Again and again in the diaries Kennan conducts a dialogue with himself about his outer life, on the one hand, and his inner life, on the other. Many of his accounts of his speeches, lectures and conversations focus on their inadequacy or on what can only be called the sinfulness of his performance—egotism, the desire for fame, talking too much. Again and again he judges himself in matters great and small, finds himself wanting, resolves not to sin again. This is quite extraordinary to read in pages written, for the most part, in the second half of the twentieth century. One recalls Edmund Wilson’s comment about John Jay Chapman: “Perhaps our most vivid impression . . . is that we have encountered a personality who does not belong in his time and place and who by contrast makes us aware of the commonness, the provinciality and the timidity of most of his contemporaries.”

Kennan felt, as did Edmund Wilson, as it happens, that America was a country that had lost its way, sacrificing the ideals of the eighteenth century for the waste and vanity of consumer capitalism. This is epitomized in the diaries by observations about the automobile, the waste of resources, especially oil, that it required, the way that it made the landscape ugly with badly designed highways, strip malls, noise and noxious fumes. Kennan, being Kennan, linked this with an analysis of how the combination of the automobile and petroleum industries had the effect of making the United States dependent on the antithetical societies of the Middle East.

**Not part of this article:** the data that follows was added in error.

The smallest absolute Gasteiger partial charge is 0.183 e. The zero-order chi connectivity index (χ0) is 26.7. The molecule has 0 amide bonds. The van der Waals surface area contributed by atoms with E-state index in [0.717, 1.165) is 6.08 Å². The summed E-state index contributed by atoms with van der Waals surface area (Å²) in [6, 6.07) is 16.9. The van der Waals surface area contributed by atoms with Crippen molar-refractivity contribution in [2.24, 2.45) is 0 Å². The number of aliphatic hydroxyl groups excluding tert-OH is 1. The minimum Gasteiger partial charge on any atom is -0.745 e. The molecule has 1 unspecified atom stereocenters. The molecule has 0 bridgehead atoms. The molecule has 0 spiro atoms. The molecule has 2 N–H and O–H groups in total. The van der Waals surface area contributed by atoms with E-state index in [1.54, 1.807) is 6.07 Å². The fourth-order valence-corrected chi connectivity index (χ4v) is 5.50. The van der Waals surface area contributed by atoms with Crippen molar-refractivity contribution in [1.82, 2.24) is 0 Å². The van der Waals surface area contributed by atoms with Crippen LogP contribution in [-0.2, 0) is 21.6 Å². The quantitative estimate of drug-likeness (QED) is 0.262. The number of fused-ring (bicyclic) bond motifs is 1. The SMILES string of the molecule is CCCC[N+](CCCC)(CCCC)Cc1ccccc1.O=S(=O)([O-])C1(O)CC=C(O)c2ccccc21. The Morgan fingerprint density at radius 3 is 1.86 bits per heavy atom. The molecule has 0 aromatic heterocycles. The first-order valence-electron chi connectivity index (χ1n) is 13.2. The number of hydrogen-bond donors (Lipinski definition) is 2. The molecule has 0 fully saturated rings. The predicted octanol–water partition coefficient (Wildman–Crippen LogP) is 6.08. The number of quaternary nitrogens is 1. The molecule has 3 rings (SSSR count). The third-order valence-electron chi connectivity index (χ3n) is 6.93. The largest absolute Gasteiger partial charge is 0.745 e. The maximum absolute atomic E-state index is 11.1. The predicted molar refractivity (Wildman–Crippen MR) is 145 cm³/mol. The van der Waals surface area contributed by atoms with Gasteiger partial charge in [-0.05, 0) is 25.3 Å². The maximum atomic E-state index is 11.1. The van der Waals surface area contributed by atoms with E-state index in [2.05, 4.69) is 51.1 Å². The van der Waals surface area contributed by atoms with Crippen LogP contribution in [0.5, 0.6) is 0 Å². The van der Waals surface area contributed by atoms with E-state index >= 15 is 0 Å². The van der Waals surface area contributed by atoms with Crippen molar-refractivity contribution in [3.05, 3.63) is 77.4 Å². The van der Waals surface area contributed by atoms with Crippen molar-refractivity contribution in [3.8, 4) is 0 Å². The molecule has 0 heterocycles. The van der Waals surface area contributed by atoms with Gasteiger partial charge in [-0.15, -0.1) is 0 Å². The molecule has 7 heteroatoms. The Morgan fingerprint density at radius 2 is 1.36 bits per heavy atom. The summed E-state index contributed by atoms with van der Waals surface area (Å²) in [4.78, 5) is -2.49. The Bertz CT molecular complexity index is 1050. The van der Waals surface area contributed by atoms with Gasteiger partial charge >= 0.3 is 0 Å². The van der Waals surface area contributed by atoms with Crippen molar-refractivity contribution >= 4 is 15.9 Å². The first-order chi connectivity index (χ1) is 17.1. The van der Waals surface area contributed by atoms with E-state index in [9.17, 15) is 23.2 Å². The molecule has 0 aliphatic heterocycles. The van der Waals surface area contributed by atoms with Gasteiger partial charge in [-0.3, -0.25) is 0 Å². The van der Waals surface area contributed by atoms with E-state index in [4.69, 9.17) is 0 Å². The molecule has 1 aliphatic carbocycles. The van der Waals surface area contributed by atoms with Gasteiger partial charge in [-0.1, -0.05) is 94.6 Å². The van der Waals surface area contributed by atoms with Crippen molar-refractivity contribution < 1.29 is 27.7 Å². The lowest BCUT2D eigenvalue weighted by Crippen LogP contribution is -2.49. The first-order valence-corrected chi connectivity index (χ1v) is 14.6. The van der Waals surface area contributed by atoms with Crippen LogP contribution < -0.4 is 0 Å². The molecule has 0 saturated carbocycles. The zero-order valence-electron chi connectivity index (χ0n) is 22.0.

The legendary “long telegram” from Moscow analyzed the structures of the Soviet government in the context of Russian history. He concluded, in a Russianism he often used, that “no good would come of it.” While acknowledging that Stalin would take advantage of such opportunities that arose, Kennan thought that Stalin would pursue the same goals after the Second World War as before: to re-establish the borders of the Empire as they were in 1905, with a collection of small buffer states beyond them. Kennan thought that Soviet power was a temporary phenomenon, as it was, and that the proper policy to be followed by the government of the United States was to wait it out. He used the word “containment.”

The policy actually adopted by the American government, although it was also called containment, was its virtual opposite: the attempt to utilize military power, and, in particular, the possession of atomic weapons, to “roll back” Soviet influence, first from the Eastern European buffer states and then in the post-colonial world. Kennan thought this policy was mistaken, in principle, and in practice, with its reliance on nuclear weapons, something that could well lead to the end of civilization itself. This policy, and the irony of its association with his name, caused Kennan anguish and increasing apprehension during much of the second half of his adult life.